Getting rid of nitrates?

jtblaw1

Member
May 9, 2010
9
My pool has mustard algea that I cannot get rid of. Water is clear, just growht on the walls. My free chlorine level is always low. Pool store guy told me I have nitrates from lawn fertilizer that got into the pool and this is what is eating up the chlorine. He told me to lower my water level apx two feet and re-fill to rid the nitrates. All other numbers are fine. Help?
 

lightingguy

LifeTime Supporter
Jun 17, 2010
513
Glendale, CA
Couple things:

Do you have any reason to believe you have a lot of fertilizer runoff into your pool?

Also - more information would help everyone here. A full set of test results, how you chlorinate your pool, etc. etc.
 

jtblaw1

Member
May 9, 2010
9
I have no reason to believe that nitrates got into the pool other than potential overspray of a spreader for the guys that fertilize my lawn. I have never seen any dry fertilizer on my pool deck. The guy in the store ran the nitrate test and told me the nmber was "15"

In any event, the numbers are:
fc 0.0
tc 0.3
ph 7.7
hardness 240
alk 80
cya 50

I chlorinate with an automatic chlorinator and have it open all the way. I know its working in that i just cleaned it about one month ago and the tablets are dissolving in due course. For some reason, despite the fact that the chlorine tablets are dissolving and I fill up about twice per week, i cann't get the fc level up. Is it possible that the algea is using the chlorine? Also, I've put a lot of algecide in over th past month. Could this have an affect?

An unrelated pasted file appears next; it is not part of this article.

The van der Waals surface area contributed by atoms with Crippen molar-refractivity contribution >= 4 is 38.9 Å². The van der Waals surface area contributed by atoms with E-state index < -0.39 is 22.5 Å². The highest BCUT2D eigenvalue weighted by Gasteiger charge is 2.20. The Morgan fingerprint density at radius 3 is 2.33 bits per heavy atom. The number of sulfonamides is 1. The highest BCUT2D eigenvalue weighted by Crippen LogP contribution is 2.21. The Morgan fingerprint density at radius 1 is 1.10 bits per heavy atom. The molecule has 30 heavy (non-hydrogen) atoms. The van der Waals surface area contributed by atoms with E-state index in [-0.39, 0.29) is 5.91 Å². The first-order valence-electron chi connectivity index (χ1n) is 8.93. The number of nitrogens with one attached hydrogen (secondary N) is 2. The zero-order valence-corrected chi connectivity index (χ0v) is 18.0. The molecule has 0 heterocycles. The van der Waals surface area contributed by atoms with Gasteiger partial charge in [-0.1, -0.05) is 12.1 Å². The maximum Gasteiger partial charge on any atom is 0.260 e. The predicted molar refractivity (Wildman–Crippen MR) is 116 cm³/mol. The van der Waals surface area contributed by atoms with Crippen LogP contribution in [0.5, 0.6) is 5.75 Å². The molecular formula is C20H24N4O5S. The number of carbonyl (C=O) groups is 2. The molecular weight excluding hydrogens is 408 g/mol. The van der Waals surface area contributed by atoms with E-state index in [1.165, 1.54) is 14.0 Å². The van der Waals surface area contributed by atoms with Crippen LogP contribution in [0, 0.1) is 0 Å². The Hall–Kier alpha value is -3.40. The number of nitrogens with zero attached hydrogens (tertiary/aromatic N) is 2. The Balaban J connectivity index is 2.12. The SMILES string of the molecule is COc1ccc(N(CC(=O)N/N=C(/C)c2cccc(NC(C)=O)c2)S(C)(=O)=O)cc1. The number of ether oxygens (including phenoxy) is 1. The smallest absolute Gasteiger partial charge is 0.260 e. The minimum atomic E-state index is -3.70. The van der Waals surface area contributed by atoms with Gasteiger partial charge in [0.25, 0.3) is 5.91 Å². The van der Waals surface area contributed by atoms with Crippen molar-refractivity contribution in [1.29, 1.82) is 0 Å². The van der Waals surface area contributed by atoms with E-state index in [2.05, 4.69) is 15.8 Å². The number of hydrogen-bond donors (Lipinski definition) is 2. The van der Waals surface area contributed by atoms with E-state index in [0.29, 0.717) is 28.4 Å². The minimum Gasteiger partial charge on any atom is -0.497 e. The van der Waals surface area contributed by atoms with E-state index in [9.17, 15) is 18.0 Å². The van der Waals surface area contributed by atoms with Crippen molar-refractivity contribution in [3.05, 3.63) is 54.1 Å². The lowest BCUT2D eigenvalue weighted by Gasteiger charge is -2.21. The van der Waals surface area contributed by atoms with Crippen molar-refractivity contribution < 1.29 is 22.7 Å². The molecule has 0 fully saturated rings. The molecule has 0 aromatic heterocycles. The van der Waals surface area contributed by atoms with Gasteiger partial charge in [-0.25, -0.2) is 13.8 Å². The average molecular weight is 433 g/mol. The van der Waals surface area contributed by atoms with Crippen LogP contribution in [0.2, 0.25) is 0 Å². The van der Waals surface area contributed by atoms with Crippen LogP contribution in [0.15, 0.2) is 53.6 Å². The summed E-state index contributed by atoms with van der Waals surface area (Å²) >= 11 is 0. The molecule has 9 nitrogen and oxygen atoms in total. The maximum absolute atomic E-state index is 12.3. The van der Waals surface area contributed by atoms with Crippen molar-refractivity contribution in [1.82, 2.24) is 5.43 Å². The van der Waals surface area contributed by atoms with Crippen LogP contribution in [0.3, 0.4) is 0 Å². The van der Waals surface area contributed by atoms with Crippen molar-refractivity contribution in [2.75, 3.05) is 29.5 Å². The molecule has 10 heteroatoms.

lightingguy

LifeTime Supporter
Jun 17, 2010
513
Glendale, CA
the Algae is definitely "eating" the chlorine faster than the slow dissolving tabs can handle. My guess is you have very little issue with Nitrates - "15" or not.

You should spend a little time in the Pool School found here to help you get a better handle on how your pool chemistry works. Here are the basics -

As Chlorine cleans you pool it gets broken down. That FC number is the "good" chlorine - the kind that would go out and kill algae. Without any the algae is able to keep growing.

Algecide is usually better at preventing algae than killing it once it's growing.

You need to shock your pool in order to kill off the algae. You can find instructions for this in the Pool School.

You can use the Pool Calculator - http://www.poolcalculator.com/ - to calculate how much chemical you might need.

Post more information about your pool - people here like to help
 

JasonLion

TFP Expert
Platinum Supporter
LifeTime Supporter
May 7, 2007
37,880
Silver Spring, MD
Nitrates are not the problem. The problem is that you have not been shocking the pool properly, so you have never completely gotten rid of the algae. Do some reading at Pool School and think about switching to a form of chlorine that doesn't constantly raise your CYA level.